Thursday, August 30, 2012
If there’s any artist who ever lived and knew color in his soul, it was Vincent Van Gogh. Almost mad with color, Van Gogh owned a box of different-colored yarn just so he could tangibly handle color and literally weave them together to determine how the combinations might look when put into paint. Walk through any Van Gogh exhibition on Earth and you’ll come out the other side drunk on color. But a Japanese medical scientist now contends that Vincent’s unique color palette was literally a function of his vision—specifically, a kind of color blindness. According to this researcher, Van Gogh’s unforgettable wheatfields and starry nights stick in our minds because they lack a color component most of us can see in nature. Is it possible that some of Van Gogh’s power to fascinate comes from a visual disability, or is this researcher demonstrating a different kind of blindness? Please come over to Picture This at Big Think to read more of "Was Van Gogh Color Blind?"
Wednesday, August 29, 2012
Now that Hurricane Isaac is off to wreck havoc on New Orleans, the 2012 Republican National Convention can get down to business. The list of people scheduled to parade across my television screen features the usual suspects (Mitt Romney, Paul Ryan, and Chris Christie) and even some unusual suspects (Lynyrd Skynyrd and Kid Rock), but one unlisted and highly unusual name really caught my eye—American architect Frank Lloyd Wright. The backdrop of the speaker’s stage (shown above)—the eye of the 4-day political hurricane—features interconnecting horizontal shapes and bands of windows meant to pay homage to Wright’s “Prairie style.” The designers hoped to convey the warmth, Midwestern flavor, and quintessential Americanness of Wright’s vision, but the additional connotations Wright brings may pose problems for Republicans or slyly send messages to supporters—all depending on how you see Wright and the GOP. Please come over to Picture This at Big Think to read more of "What’s Frank Lloyd Wright Doing at theRepublican National Convention?"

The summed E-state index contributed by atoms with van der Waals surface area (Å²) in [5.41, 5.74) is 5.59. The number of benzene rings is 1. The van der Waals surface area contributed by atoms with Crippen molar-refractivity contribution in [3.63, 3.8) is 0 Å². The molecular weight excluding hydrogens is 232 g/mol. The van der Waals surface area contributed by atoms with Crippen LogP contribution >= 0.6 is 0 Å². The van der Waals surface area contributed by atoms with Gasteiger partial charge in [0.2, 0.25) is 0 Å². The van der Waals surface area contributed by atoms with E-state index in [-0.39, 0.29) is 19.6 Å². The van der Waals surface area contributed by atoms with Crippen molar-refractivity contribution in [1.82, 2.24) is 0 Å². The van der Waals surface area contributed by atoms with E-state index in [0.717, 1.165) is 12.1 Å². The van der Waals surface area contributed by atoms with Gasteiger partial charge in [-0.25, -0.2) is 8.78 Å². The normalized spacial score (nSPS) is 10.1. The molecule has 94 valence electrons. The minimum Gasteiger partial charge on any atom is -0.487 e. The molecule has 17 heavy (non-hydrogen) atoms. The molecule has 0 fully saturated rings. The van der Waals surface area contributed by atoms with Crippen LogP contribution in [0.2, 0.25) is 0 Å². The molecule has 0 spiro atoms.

Friday, August 24, 2012
While flipping through Modern Furniture: 150 Years of Design, I couldn't help but stop and smile at seeing the same monobloc chair sitting on my backyard deck sitting there on the pages of a proposed history of modern furniture design. When we think of modern furniture design, we too often think of wildly experimental and wildly expensive items found only in the homes of the rich and famous. However, as Andrea Mehlhose and Martin Wellner , founders of the design company Fremdkörper and editors of Modern Furniture, show, modern design is all around us in such a ubiquitous way that we barely notice. Recognizing the power of design to simplify and change our lives can help us recognize a great deal of our culture. Modern Furniture demonstrates that our furniture really tells us a lot about ourselves. Please come over to Picture This at Big Think to read more of "Our Furniture—Ourselves?"
[Many thanks to h.f. Ullmann for the image above and for a review copy of Modern Furniture: 150 Years of Design.]